MOUNT VERNON, Va. – Six millennia after a stone ax was carved, it was rediscovered by a pair of Ohio teens on an archaeological dig at George Washington's Mount Vernon estate.
The Washington Post reports Mount Vernon officials announced the Oct. 12 find Wednesday. They called it a major discovery that provides a look into the lives of those who lived on the Virginia site before it became the first president's home.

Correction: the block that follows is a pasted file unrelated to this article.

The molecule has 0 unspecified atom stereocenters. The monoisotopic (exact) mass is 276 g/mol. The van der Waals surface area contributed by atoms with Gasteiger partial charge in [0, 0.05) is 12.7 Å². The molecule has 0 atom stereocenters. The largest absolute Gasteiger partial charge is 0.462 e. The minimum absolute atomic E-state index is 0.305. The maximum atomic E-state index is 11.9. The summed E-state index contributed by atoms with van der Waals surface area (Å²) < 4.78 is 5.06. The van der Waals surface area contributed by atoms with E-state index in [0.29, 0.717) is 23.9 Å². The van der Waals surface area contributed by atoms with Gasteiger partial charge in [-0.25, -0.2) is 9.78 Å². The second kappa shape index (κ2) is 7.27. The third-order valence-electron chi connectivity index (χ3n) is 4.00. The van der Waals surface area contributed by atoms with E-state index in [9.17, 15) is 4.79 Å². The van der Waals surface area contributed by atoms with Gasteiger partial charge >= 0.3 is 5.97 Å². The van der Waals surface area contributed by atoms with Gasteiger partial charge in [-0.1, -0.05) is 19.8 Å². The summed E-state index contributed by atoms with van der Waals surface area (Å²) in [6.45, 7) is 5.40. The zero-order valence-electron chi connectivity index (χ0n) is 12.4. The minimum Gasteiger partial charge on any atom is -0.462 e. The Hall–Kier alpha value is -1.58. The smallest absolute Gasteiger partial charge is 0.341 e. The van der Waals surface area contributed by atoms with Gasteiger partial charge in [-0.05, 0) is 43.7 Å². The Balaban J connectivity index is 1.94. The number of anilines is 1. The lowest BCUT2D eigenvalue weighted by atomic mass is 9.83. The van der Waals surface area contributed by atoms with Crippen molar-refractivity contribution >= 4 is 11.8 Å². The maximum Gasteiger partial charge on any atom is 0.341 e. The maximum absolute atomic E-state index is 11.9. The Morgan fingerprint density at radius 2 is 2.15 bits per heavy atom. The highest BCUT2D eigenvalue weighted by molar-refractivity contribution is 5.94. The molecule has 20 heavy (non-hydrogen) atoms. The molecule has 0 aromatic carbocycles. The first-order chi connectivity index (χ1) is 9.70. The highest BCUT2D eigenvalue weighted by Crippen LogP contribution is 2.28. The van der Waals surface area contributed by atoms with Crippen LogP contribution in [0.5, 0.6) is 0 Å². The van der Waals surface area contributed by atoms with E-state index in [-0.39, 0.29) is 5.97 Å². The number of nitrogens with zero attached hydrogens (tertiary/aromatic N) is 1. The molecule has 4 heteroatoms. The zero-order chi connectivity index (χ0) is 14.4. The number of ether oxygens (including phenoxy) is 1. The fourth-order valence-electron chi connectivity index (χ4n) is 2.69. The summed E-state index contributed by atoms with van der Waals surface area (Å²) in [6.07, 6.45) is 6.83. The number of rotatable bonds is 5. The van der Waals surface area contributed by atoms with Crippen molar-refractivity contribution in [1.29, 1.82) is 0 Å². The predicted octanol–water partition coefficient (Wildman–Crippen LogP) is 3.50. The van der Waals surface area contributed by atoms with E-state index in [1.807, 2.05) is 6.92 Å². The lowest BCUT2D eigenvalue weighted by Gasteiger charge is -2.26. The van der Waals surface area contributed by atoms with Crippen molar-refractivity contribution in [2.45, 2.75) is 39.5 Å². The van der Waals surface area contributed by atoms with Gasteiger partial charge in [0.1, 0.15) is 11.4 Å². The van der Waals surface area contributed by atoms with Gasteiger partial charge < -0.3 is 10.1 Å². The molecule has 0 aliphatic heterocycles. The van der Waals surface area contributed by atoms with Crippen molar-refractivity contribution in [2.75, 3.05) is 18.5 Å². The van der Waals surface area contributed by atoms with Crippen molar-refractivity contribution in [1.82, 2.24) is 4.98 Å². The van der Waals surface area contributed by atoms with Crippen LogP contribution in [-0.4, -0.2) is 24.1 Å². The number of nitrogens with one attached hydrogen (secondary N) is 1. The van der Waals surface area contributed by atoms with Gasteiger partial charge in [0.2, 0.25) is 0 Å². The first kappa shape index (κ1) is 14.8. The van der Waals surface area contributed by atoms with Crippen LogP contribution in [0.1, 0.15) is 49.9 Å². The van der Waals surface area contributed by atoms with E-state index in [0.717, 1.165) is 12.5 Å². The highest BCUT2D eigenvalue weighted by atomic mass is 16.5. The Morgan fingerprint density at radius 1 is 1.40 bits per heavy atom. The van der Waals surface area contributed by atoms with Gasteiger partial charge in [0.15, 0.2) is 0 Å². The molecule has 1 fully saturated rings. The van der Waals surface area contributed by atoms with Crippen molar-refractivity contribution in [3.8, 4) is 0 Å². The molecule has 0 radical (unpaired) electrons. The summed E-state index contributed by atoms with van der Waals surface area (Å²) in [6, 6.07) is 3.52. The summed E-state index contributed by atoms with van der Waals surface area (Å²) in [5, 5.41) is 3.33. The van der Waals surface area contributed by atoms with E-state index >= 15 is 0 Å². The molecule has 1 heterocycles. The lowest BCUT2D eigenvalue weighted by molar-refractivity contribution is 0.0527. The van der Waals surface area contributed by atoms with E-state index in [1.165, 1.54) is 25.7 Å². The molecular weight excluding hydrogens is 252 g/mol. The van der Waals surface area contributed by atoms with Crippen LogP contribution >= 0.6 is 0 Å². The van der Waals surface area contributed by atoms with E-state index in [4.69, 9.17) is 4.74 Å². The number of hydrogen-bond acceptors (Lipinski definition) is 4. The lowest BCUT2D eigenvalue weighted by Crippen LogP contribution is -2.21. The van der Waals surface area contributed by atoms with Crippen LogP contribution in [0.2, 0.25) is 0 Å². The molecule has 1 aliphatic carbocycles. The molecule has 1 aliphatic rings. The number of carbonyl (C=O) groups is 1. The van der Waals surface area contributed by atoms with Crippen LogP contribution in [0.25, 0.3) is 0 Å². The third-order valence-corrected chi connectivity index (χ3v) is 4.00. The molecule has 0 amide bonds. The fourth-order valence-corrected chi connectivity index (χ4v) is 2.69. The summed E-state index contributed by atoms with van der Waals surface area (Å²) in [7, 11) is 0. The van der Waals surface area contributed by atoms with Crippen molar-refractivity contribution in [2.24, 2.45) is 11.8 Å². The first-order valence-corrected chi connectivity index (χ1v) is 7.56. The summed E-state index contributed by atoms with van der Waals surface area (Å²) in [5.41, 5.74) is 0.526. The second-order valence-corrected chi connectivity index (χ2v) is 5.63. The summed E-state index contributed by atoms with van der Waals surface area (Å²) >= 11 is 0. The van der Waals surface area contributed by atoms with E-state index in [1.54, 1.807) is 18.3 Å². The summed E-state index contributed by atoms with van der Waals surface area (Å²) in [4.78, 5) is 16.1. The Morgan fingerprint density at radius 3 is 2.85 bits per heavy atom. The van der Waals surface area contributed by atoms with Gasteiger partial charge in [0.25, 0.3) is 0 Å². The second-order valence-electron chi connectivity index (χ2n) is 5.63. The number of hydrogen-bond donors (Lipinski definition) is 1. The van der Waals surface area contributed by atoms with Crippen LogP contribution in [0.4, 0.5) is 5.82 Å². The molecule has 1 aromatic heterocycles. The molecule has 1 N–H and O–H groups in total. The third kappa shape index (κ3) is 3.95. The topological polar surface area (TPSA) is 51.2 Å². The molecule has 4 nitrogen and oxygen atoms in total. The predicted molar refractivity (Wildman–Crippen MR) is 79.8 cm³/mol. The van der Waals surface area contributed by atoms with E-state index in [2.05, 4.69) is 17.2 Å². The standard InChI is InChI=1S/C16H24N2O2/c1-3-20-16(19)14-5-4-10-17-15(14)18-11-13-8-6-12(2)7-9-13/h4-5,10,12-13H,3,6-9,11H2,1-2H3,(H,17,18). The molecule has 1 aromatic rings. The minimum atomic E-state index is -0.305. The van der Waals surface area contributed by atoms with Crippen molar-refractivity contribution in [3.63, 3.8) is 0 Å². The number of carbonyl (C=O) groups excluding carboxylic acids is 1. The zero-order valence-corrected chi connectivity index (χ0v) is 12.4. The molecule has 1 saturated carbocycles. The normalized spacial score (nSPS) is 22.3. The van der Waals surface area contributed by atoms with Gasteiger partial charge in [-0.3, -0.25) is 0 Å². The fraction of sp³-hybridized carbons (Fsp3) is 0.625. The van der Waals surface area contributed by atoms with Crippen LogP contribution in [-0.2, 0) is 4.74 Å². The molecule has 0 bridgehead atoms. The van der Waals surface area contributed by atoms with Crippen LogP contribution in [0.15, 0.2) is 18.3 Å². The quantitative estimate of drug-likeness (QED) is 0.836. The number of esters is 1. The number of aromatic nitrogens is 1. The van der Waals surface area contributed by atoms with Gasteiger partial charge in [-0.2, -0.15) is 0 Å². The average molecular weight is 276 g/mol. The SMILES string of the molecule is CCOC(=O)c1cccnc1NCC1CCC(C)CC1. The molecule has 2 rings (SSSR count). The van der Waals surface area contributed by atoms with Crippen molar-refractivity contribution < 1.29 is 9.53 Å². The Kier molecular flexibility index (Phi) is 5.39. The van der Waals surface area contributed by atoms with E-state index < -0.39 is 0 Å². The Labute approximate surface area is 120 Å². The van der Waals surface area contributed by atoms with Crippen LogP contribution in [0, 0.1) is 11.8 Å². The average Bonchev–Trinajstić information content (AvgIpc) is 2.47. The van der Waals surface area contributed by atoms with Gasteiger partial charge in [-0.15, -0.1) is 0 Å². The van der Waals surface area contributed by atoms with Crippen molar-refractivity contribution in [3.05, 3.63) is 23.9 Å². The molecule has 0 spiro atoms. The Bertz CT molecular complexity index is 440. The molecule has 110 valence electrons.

The 7-inch (17.8-centimeter) ax head was found by Archbishop Hoban High School seniors Dominic Anderson and Jared Phillips while helping map out the dimensions of what's believed to be a cemetery for slaves and their descendants.
Mount Vernon's curator of archaeological collections, Sean Devlin, says the ax was dated by comparing it to other tools and looking at the methods of construction.